TG Daily has interviewed Daniel Pohl, an engineer who is making some impressive progress in ray-tracing research, about Intel’s ray-tracing efforts.
Q: What is Larrabee from your perspective. What is the underlying architecture and the programming model?
A: Larrabee was primarily built as a rasterizering processor. Therefore you have support for DirectX and OpenGL. But it will also be a freely programmable x86-architecture. That means you could, for example, write your own rasterizer with your own API, a ray tracer, a voxel renderer or combinations of those. You could also use it for non-graphical applications that benefit from parallelization.
Q: What API is Intel using to showcase ray tracing demos?
A: We wrote our own API. The shading system uses a HLSL-like syntax that allows you also to shoot new rays within a shader. Using that API the programmer has no need to manually multi-thread the rendering and does not need to optimize the shading with SSE as this is done by the shading compiler automatically.
Read the complete interview here: Intel graphics update: Ray-tracing the way to go for game developers?
More news about Larrabee: Larrabee @ Geeks3D
The Microsoft DirectX End-User Runtime provides updates to 9.0c and previous versions of DirectX — the core Windows technology that drives high-speed multimedia and games on the PC.
Download DirectX End-User Redistributable HERE.
There have been rumors since last year that Valve may be serious about porting Source games to Linux after Valve Software began seeking a senior software engineer with the responsibility of porting Windows-based games to the Linux platform. Valve Software has yet to officially announce Linux clients for any of its software, but at Phoronix we have received information confirming that Valve is indeed porting its very popular Source engine to the Linux platform.
Currently, the Source Engine uses Microsoft’s DirectX API (support for version 8.1, 9.0, and 10.0 with Source Engine 2007).
The Source Engine is designed to be highly modular, and this is hopefully how the OpenGL support will be introduced, which is needed for any Linux or Mac OS X support. The Source Engine does contain technological enhancements such as High Dynamic Range (HDR) rendering, a soft-particle system, an advanced AI system, and its physics capabilities originate from Havok 2.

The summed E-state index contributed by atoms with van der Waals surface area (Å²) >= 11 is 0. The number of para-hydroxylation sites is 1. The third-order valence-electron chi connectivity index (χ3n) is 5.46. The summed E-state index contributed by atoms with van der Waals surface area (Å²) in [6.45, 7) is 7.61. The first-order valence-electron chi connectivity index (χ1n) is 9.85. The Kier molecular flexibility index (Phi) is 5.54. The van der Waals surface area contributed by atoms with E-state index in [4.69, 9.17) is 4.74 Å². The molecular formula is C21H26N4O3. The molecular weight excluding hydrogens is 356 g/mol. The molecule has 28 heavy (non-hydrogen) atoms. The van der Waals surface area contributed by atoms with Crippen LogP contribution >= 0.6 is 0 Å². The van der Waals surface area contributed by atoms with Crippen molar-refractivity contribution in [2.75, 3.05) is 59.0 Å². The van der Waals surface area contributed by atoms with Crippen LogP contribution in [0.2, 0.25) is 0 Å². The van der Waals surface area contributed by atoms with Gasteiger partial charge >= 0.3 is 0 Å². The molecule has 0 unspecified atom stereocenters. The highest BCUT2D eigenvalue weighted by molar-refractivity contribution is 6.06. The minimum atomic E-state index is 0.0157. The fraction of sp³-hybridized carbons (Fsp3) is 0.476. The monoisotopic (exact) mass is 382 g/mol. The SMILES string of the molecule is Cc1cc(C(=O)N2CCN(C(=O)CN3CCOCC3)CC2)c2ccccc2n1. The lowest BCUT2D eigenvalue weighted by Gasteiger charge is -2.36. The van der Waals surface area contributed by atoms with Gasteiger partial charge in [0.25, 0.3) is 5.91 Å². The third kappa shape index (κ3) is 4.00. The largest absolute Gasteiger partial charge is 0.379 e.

Read more HERE.
Here is a nice prod from Smash (Fairlight) and Navis (ASD). This is a DirectX 9 prod and it requires a fast PS 3.0 graphics card.
Voici une belle petite production de deux pilliers de la demoscene, Smash (Fairlight) and Navis (ASD). C’est une démo DirectX9 et elle demande une carte graphique très véloce surtout avec les pixel shaders en version 3.0.
PouetLink: Realtime Generation
Public betas of FX Composer 2.5 and our brand-new Shader Debugger plug-in are now available, providing:
* DirectX 10 support (including geometry shaders and stream out)
* Support for debugging of pixel shaders, including run control, variable inspection, and powerful visual debugging functionality
* Particle systems
* Visual models and styles (the ability to create, define, and export multiple looks for a model)
* Improved user interface
* Remote control over TCP/IP
* And much more…
More information HERE
3DMark Vantage le nouveau benchmark CPU/GPU de Futurmark est disponible depuis quelques heures sur les serveurs des sites 3D majeurs comme Guru3D. 3DMark Vantage est ciblé pour Windows Vista et DirectX 10 et utilise un tout nouveau moteur 3D pour exploiter au mieux la dernière API graphique de Microsoft.
Ce nouveau benchmark est disponible en 4 versions: une gratuite (trial) et 3 payantes:
– Basic: $6.95
– Advanced: $19.95
– Professional: $495
La version totalement gratuite est téléchargeable MAIS elle est extrêmement limitée puisqu’elle n’autorise qu’un seul lancement des tests, avec les réglages standards. Je pense que l’on devrait retrouver d’ici peu la version Basic (ou Advanced) en bundle avec certaines cartes graphiques…
Voici une petite compilation de liens pour vous aider à mieux exploiter 3DMark Vantage:
3DMark Vantage is the new industry standard PC gaming performance benchmark from Futuremark, newly designed for Windows Vista and DirectX10. It includes two new graphics tests, two new CPU tests, several new feature tests, and support for the latest hardware. 3DMark Vantage is based on a completely new rendering engine, developed specifically to take full advantage of DirectX10, the new graphics API from Microsoft.
This new benchmar is available in 4 versions:
– Trial: free
– Basic: $6.95
– Advanced: $19.95
– Professional: $495
The free version is downloadable BUT it’s very limited since only one launch is allowed with standard settings. I guess we should find soon the Basic version (or Advanced) as part of the bundle of some graphics cards…
Here is a little compilation of links to help you to start with 3DMark Vantage:
– 3DMark Vantage, new torture for your gaming setup @ expreview.com
– Futuremark 3DMark Vantage Review @ Overclockers Club
– Futuremark 3DMark Vantage – The Gamers New Benchmark @ Legit Reviews
– 3DMark Vantage Overview and Performance @ FiringSquad
– Futuremark 3DMark Vantage @ AnandTech
– 3DMark Vantage quick user guide @ Guru3D
– 3DMark Vantage formal version screenshots @ hardspell
– 3DMark Vantage Presentation @ accelenation
– 3DMark Vantage est enfin là @ pcinpact